AFL provides insufficient support for European leagues: Germany
Thursday, October 29, 2009
The Australian Football League (AFL) has recently come under fire for not supporting European Australian rules football organisations. Local teams have affiliated with AFL teams who help provide them with balls, guernseys and other equipment.
"Since 1995 we have been asking the AFL for support on a regular basis, mostly concerning material. Apart from a few footballs, there was basically no support," said Malte Schudlich, president of AFL Germany. "We would be in exactly the same situation today if we would have never had any contact with the AFL."
Australian rules football is played on a field 170 metres by 160 metres. The two teams consist of 18 players a side. Scores are quoted as goals-behinds (total).
Australian rules football is played across Europe with Ireland, the United Kingdom and Denmark having arguably the oldest competitions. All three nations have sent teams to the Australian Football International Cup. Currently national teams play either one off internationals and/or play in either a tri-nation tournament, the EU Cup or the Central European Australian Football League Championships
While Germany has a a local league with similar success to those mentioned above, AFL Germany holds the position that money that would be spent sending a team to the International Cup would be better spent developing the game locally.
Australian rules football in general gets exposure with games from the AFL being broadcast live into Europe through Eurosport 2 with an unknown few watching online. "Grand Final Parties" were set up by the local Australian rules football communities and clubs. 12 such parties were listed on World Footy News, an independent news source covering Australian rules football related topics from around the world.
The AFL is currently the de facto world governing body for the sport of Australian rules football.
The European stance
|Since 1995 we have been asking the AFL for support on a regular basis, mostly concerning material. Apart from a few footballs, there was basically no support|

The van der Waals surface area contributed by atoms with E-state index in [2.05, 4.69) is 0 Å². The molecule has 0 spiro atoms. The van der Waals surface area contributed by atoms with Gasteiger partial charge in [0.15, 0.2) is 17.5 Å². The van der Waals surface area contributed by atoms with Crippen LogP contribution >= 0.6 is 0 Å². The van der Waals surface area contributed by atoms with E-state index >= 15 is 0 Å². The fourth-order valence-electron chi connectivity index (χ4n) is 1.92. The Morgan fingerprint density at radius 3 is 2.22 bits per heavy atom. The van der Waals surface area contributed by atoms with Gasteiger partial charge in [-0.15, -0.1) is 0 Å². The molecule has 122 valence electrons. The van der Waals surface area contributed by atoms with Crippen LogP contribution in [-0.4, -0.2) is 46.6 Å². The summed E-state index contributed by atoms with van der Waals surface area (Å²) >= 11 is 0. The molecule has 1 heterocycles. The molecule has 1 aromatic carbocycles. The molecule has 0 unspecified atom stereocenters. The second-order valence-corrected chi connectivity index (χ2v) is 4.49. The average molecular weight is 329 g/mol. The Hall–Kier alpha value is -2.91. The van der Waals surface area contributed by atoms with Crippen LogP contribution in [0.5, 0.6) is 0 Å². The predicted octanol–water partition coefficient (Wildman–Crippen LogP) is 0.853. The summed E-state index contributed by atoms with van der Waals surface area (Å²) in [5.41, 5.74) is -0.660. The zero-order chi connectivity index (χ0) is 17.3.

—Malte Schudlich, president of AFL Germany
The European stance generally stems from the respective local bodies perceived inability to promote and develop the sport. The Swedish AFL has forged an alliance with their Rugby Union counterparts, in a bid to alleviate this problem, giving them lobbying power with local funding bodies. AFL Germany is also forging a similar alliance with the local American football community for the same reasons.
"They've got the money and they said they were happy to take us on board," Schudlich said. "They approached us. It doesn't mean we have to do anything for American football. They are just like an umbrella. They're pretty laid back. They said, 'We're not going to interfere with your sport'."
Schudlich admits that the AFL Germany must be self sufficient. "In the end, if you want to get football growing here in Germany then we need to get our funds in Germany. We can't depend on a country that's far, far away."
The Karlstad Eagles aligned themselves with AFL team the West Coast Eagles in May. As part of this alignment, Karlstad received long sleeve jumpers, allowing them to train year round. Club president Jimmy Ljunggren said, "We can train all year round in these. We just need a couple of snow ploughs to clear the track in winter."
The Australian Football League's stance
Wikinews emailed the Australian Football League to get its response to this occurrence. In its response, the AFL said that its primary focus in terms of development was in Australia.
"The AFL’s focus on our game development spending is heavily focused on Australia. While our game is the dominant winter code in SA, Victoria, WA, the NT and Tasmania, we are certainly not the number one sport in Queensland and New South Wales – two of the three largest population bases in our own country."
According to the AFL, it spends "approximately $1 million for all investment around the world." The largest of this investment is in South Africa. "As said [before], the AFL spends approximately $1 million on funding for football leagues outside of Australia. The largest spend we do currently have is in South Africa, which has had very good results."